For years, NFL owners have been forcing their fans to pay regular-season prices for worthless preseason games and have never lost a moment of sleep over this despicable practice. Their explanation was, "Well, if we reduced the price of preseason games, we’d have to raise it regular-season games to make up the difference in our revenue.’’
In other words, they weren’t going to take a penny less for their product.
Now, all of a sudden, Roger Goodell and his band of silver-spooned billionaires are trying to tell us their concern for you, Joe Season Ticket Holder, is behind their desire to go to an 18-game regular-season, or, as Goodell and the NFL PR machine are calling it, an ``enhanced’’ schedule.
``We need to improve the quality of what we’re offering our fans and what we’re asking our fans to pay for,’’ said Goodell.
As we have learned during his first four years as commish, what Goodell wants, he usually gets. Especially when there’s another extra buck in it for the owners. An 18-game regular season will be a reality in 2012.
It will be a big hit with the league’s fanatical fans, who can’t get enough football. But let’s be very clear about something. It’s going to cost you. If you don’t think teams are going to jack up season-ticket prices when they go to a longer regular season, I have an ocean-front condo in Omaha I’d like to show you.
While I personally am looking forward to the idea of covering two more meaningful games and two fewer preseason scrimmages, I have two problems with the idea.
* For starters, the motivation behind it. I like Goodell, but he’s lying through his teeth when he tells you an ``enhanced season’’ is all about improving the quality of the product for the fans. What it’s about is increasing the owners’ pot of gold. By adding two more weeks of games to the schedule, the league is going to be able to get a whole bunch more money from their network partners.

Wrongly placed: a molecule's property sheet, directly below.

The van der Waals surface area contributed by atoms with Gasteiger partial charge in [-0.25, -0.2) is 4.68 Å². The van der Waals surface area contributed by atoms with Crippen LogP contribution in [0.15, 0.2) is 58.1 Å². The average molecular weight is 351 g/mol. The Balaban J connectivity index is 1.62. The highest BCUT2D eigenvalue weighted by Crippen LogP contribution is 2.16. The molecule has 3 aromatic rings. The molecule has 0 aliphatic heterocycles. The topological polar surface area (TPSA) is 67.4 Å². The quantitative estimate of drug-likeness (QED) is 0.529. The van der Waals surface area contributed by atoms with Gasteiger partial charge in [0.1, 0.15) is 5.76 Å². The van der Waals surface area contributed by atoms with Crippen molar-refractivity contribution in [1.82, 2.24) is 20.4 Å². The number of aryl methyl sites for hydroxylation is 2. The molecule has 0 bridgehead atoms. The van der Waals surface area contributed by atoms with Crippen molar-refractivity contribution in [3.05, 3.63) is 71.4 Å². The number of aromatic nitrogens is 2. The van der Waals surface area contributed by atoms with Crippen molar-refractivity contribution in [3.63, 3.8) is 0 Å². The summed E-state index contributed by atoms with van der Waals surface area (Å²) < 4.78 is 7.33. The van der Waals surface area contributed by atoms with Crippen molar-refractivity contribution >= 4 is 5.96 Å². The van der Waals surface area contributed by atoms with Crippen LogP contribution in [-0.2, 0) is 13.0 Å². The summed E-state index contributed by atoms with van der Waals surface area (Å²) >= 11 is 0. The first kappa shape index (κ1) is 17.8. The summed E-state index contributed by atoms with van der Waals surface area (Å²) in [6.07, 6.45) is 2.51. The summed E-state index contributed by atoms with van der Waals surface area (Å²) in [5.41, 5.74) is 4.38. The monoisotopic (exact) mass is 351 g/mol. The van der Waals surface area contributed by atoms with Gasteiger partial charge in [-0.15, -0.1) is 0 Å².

There’s absolutely nothing wrong with that. But please, be honest about your motives. Don’t throw us a load of crap about how you’re doing something for the fans when you’re doing it to increase your profit margin.
* The big problem I have with going to an 18-game regular season is the toll it’s going to take on the league’s players. To their credit, Goodell and the owners have put a major emphasis on increasing player safety the last couple of years. They’ve changed some of the rules to protect players from career-threatening hits. They finally are attacking the concussion issue.
Yet, they don’t seem to have any problem with increasing the wear and tear on players by adding two more regular-season games. The league says it still would be a 20-game season. Technically, that’s true.
But the fact of the matter is most starters play no more than six quarters in the preseason. A quarter in the first game, two in the second game and three in the third. They might make a cameo appearance in the final preseason game, but that’s it.
With a two-game preseason, starters likely still will play at least 4 or 5 quarters in those games, plus eight more meaningful quarters at the end of the regular-season when players’ bodies are worn down and more susceptible to injury.
The league is trying to quiet the players’ objections to a longer regular season with talk of an additional bye week that would come right before the start of the regular-season, enlarging rosters, possibly cutting back offseason camps, and even reducing the amount of hitting in training camp. And of course, by pointing out to them that an ``enhanced’’ schedule will put more money in their pockets.
Basically, they’re telling the players, ``Hey, isn’t a bigger paycheck well worth the risk of needing that joint replacement surgery a couple of years earlier?’’
``Don’t get me wrong,’’ Ravens linebacker Ray Lewis told reporters recently. ``I love the game of football. If fans want to show their love, they should let everyone know that we are not machines. I’ve been blessed to play this game for so long, but it’s time to start thinking about what legacy and impact changes like this will leave for the players of tomorrow and us after we retire.’’
The players are caught between a rock and a hard place. The owners want to cut the players’ share of the revenue pie. An 18-game schedule provides a way for the league to enlarge that revenue pie, increase their percentage of the pie, and at the same time, not cut into the overall dollar amount the players receive.
Ultimately, the issue is about money for both sides. And even though the players know a longer regular-season will shorten their careers and cut further into their post-football quality of life, they’ll eventually give their blessing to it.
To read our earlier post about Cornelius Ingram, click here.